utility question

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  #1  
Old 03-03-06, 09:46 AM
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utility question

The thread about emergency generator power reminded me of a couple of things that remain unanswered in my head from last year. If someone has some utility transmission training, that may help to answer.
A boy was electrocuted in my city last year by a fallen power line. It turns out, it was the line that powered the streetlights. The paper claimed it was a 440v line and apparently is only energized at nite. It appeared the wire was "safe" in the day, but tragically became energized at nite, when he grabbed it. Does this sound reasonable?

The other part of this story, is that I had a fallen wire in my front yard for about a week (from this same storm). I swear I saw sparks at one point, but they seemed to stop. The line was a secondary line, I visually traced this wire to the streetlights also. Cars were driving over this wire for a couple of days, AFTER I called the POCO. The POCO was too busy with 250kv lines down, I suppose and actually used fire/rescue to deal with the "low voltage" issues. I then flagged down a fire rescue truck that had a 3' pole that was a power detector. It was defective, and the fireman ultimately kicked the wire into my lawn, and then went ahead and grabbed it with a gloved hand and wound it up into a coil and kind of attached it to the wood pole at about eye level. They left it connected at the pole, since they don't climb poles. If this sounds rather chaotic, it was a wild time we had post Wilma. My nearest gas station actually had a small generator, and the insuing fights and lines required 2 cops there full time. My daily jogging path contained 3 phase lines on the ground for several blocks, poles and all. This was for a solid week.
So, I suppose i'm trying to get more informed about the different voltages I'm likely to experience this season in my front yard.
 
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Old 03-03-06, 12:04 PM
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In my City each street light has its own photo sensor that turns on that light, the lines are live at all times.
on a cloudy day some lights will be on and some will be off.
Some times you can see the round sensor on top of the light.

As to any wires, always assume they are live at all times.
There are circuit breakers that automatically reset, a line maybe dead then live in seconds or minutes.
People were killed from dead lines that were automatically reset.

Not all fireman know what they are doing when it comes to electricity.
 
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Old 03-03-06, 12:59 PM
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We had a similar bad situation with Ivan. Some numb nut hooked his generator directly to his infeed buss bar so he could have electricity. No Generac or switch gear at all. One of our local power company guys was near the wire when this guy powered up his generator. Needless to say reverse voltage doubled going backwards through the transformer hitting him with 12000 volts.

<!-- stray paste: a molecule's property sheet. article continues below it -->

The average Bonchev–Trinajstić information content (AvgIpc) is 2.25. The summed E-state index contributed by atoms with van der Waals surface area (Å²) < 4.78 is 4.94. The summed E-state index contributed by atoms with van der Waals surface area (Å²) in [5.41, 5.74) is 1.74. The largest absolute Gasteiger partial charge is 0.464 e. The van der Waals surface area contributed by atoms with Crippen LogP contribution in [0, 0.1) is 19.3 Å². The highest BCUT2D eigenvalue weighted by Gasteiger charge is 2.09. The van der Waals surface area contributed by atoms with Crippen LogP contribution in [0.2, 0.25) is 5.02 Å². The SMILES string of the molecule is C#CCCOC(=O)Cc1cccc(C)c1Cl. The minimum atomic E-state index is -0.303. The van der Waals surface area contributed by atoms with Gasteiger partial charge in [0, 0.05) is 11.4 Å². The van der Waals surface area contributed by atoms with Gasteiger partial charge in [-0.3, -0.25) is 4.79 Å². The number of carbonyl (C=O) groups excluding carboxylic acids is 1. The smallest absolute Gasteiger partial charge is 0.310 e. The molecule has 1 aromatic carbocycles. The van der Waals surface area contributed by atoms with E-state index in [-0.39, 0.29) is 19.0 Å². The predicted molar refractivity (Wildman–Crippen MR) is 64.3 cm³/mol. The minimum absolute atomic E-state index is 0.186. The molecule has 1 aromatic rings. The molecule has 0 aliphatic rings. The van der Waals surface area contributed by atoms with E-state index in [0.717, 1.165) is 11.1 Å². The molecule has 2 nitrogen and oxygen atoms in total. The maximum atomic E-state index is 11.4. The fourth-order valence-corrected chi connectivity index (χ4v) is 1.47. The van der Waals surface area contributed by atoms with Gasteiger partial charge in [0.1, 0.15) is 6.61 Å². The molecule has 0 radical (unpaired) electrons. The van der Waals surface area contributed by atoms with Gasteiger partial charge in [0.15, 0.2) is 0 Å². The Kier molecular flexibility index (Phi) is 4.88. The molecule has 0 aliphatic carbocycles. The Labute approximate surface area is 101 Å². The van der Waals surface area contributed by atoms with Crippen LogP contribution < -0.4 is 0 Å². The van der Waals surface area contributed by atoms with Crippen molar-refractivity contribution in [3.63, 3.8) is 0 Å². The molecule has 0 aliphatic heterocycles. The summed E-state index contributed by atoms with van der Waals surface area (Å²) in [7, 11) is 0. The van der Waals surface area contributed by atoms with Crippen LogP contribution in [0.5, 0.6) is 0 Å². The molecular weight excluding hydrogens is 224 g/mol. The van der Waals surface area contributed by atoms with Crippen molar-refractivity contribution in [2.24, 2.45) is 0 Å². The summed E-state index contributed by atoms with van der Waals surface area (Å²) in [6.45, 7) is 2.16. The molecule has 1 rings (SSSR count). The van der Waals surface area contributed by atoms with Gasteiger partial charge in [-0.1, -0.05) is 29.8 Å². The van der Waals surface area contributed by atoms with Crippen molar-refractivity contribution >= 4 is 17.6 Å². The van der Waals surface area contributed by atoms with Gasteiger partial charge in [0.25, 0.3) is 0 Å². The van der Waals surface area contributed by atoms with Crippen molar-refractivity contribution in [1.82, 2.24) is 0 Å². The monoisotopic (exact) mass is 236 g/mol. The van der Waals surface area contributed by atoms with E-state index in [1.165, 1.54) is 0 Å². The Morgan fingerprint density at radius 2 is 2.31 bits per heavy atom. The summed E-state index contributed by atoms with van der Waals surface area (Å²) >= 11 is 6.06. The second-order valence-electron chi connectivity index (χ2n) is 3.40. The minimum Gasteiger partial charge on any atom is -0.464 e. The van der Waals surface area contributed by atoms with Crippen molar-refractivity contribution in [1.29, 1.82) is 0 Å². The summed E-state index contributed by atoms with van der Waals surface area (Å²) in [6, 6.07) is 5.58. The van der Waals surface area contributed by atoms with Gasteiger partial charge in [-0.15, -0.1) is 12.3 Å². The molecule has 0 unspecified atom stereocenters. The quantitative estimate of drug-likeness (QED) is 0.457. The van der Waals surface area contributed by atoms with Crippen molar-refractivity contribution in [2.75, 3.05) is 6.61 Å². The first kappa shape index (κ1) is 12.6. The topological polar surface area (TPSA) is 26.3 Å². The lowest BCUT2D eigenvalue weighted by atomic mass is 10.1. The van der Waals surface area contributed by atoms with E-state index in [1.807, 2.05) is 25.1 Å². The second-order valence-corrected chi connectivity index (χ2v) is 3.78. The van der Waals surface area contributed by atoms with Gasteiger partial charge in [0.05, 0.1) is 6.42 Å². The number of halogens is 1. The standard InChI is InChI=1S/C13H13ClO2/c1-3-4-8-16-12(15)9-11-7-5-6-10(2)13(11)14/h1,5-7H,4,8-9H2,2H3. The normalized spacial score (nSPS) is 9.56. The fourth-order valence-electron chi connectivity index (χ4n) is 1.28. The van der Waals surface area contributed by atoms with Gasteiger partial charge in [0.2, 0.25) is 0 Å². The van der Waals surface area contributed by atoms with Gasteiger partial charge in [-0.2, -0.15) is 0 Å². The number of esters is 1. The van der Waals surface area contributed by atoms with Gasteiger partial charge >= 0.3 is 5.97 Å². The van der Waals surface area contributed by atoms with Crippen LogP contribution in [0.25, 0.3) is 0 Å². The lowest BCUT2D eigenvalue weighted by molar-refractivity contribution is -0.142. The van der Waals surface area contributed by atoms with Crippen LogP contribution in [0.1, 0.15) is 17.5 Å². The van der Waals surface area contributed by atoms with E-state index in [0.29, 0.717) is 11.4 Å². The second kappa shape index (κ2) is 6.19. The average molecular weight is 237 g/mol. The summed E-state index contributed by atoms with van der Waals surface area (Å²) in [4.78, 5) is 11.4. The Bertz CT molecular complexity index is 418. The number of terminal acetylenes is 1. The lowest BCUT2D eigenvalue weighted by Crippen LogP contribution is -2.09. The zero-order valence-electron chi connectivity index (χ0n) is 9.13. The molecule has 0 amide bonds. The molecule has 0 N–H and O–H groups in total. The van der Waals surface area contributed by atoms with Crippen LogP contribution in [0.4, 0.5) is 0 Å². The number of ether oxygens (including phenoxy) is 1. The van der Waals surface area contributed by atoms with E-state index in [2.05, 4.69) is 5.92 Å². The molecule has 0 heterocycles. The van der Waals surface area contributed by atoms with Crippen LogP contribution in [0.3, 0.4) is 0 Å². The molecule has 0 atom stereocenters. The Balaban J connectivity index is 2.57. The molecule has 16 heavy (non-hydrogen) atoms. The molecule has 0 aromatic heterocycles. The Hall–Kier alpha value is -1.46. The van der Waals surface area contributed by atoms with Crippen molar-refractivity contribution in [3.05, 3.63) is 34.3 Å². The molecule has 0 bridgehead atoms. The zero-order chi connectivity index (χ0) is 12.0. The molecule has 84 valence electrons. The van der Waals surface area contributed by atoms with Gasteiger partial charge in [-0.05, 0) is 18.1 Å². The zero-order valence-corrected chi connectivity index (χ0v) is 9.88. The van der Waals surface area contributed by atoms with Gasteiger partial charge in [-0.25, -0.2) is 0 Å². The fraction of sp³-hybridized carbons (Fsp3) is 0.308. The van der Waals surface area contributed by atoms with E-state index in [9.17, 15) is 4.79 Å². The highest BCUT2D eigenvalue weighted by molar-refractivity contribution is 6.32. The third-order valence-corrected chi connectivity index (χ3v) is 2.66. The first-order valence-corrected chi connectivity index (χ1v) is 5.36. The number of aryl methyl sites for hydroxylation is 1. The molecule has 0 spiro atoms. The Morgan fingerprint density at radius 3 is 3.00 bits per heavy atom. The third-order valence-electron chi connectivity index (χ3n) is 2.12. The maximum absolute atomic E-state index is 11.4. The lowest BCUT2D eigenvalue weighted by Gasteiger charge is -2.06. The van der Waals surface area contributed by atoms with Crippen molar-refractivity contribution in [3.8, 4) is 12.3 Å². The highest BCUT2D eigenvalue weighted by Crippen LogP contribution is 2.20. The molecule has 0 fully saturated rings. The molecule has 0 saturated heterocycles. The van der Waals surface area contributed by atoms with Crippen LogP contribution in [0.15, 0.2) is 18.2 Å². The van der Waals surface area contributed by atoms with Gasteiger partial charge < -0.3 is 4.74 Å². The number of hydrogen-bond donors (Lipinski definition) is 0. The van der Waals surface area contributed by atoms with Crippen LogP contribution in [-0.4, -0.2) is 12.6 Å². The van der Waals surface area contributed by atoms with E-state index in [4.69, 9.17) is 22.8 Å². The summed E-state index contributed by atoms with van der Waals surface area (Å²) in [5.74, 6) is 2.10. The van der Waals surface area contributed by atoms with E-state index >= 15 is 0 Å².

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Old 03-03-06, 02:44 PM
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Originally Posted by telecom guy
It appeared the wire was "safe" in the day, but tragically became energized at nite, when he grabbed it. Does this sound reasonable?
That is certainly a reasonable explaination. Most streetlamps have their own light sensors, but these ones could share a sensor or be timed instead. As you indicated with quotes, a wire dropped from a pole is never, ever safe.

I swear I saw sparks at one point, but they seemed to stop. The line was a secondary line, I visually traced this wire to the streetlights also.
It could have been fused and the fuse finally blew, or the transmormer failed, or a wire melted somewhere, or a recloser (automatic breaker reset) on the primary or the linemen working on higher voltages disconnected its source.

The POCO was too busy with 250kv lines down, I suppose and actually used fire/rescue to deal with the "low voltage" issues.
Not ideal, but desperate times... Most fire departments do have hot sticks or fiberglass poles available to move energized lines if they absolutely have to.

the fireman ultimately kicked the wire into my lawn, and then went ahead and grabbed it with a gloved hand and wound it up into a coil and kind of attached it to the wood pole at about eye level.
If the wire was live it probably would have arced when he kicked it. Not the best move, but leaving it lay there isn't a great option either. He may have known that the POCO had de-energized those lines upstream.

So, I suppose i'm trying to get more informed about the different voltages I'm likely to experience this season in my front yard.
I understand your remark is a bit tounge-in-cheek, but it would be totally reasonable to have lines up to 20 kV in residential areas; 4kV and 13kV are common residential primary voltages.
 
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Old 03-03-06, 09:37 PM
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Originally Posted by telecom guy
My daily jogging path contained 3 phase lines on the ground for several blocks, poles and all.

Don't take this too personal, but if your neighborhood was wiped out by a hurricane, and you have nothing better to do than take a little jog after dinner, how bad can it be?
 
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Old 03-04-06, 09:41 AM
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We didn't have it "bad" at all. Just no power for 2 weeks. We were hit with just a strong Cat 1 hurricane and my local power infrastructure fell down. No sympathy expected, save that for those folks that lost homes, jobs, and maybe even family members.
 
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